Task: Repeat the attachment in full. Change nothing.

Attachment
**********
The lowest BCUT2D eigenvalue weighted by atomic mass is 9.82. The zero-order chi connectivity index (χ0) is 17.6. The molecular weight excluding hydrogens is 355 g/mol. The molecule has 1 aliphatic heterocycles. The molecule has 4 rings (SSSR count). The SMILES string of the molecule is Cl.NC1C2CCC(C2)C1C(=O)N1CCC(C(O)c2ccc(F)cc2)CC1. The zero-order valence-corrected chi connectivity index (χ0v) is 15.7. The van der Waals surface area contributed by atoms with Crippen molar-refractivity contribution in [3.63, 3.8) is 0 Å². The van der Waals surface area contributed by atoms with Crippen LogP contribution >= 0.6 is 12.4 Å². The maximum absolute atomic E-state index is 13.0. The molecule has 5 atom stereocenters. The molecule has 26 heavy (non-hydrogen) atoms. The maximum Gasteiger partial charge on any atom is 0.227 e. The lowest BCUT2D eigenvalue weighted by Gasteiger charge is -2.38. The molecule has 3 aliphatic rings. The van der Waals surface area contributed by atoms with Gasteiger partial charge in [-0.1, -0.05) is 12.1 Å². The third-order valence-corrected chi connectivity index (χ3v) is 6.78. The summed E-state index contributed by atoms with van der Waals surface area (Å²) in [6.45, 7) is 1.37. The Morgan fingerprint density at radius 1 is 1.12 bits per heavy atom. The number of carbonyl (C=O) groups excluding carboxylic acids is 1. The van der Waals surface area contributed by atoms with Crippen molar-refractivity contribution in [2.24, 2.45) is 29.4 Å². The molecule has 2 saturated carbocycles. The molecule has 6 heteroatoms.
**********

The lowest BCUT2D eigenvalue weighted by atomic mass is 9.82. The zero-order chi connectivity index (χ0) is 17.6. The molecular weight excluding hydrogens is 355 g/mol. The molecule has 1 aliphatic heterocycles. The molecule has 4 rings (SSSR count). The SMILES string of the molecule is Cl.NC1C2CCC(C2)C1C(=O)N1CCC(C(O)c2ccc(F)cc2)CC1. The zero-order valence-corrected chi connectivity index (χ0v) is 15.7. The van der Waals surface area contributed by atoms with Crippen molar-refractivity contribution in [3.63, 3.8) is 0 Å². The van der Waals surface area contributed by atoms with Crippen LogP contribution >= 0.6 is 12.4 Å². The maximum absolute atomic E-state index is 13.0. The molecule has 5 atom stereocenters. The molecule has 26 heavy (non-hydrogen) atoms. The maximum Gasteiger partial charge on any atom is 0.227 e. The lowest BCUT2D eigenvalue weighted by Gasteiger charge is -2.38. The molecule has 3 aliphatic rings. The van der Waals surface area contributed by atoms with Gasteiger partial charge in [-0.1, -0.05) is 12.1 Å². The third-order valence-corrected chi connectivity index (χ3v) is 6.78. The summed E-state index contributed by atoms with van der Waals surface area (Å²) in [6.45, 7) is 1.37. The Morgan fingerprint density at radius 1 is 1.12 bits per heavy atom. The number of carbonyl (C=O) groups excluding carboxylic acids is 1. The van der Waals surface area contributed by atoms with Crippen molar-refractivity contribution in [2.24, 2.45) is 29.4 Å². The molecule has 2 saturated carbocycles. The molecule has 6 heteroatoms.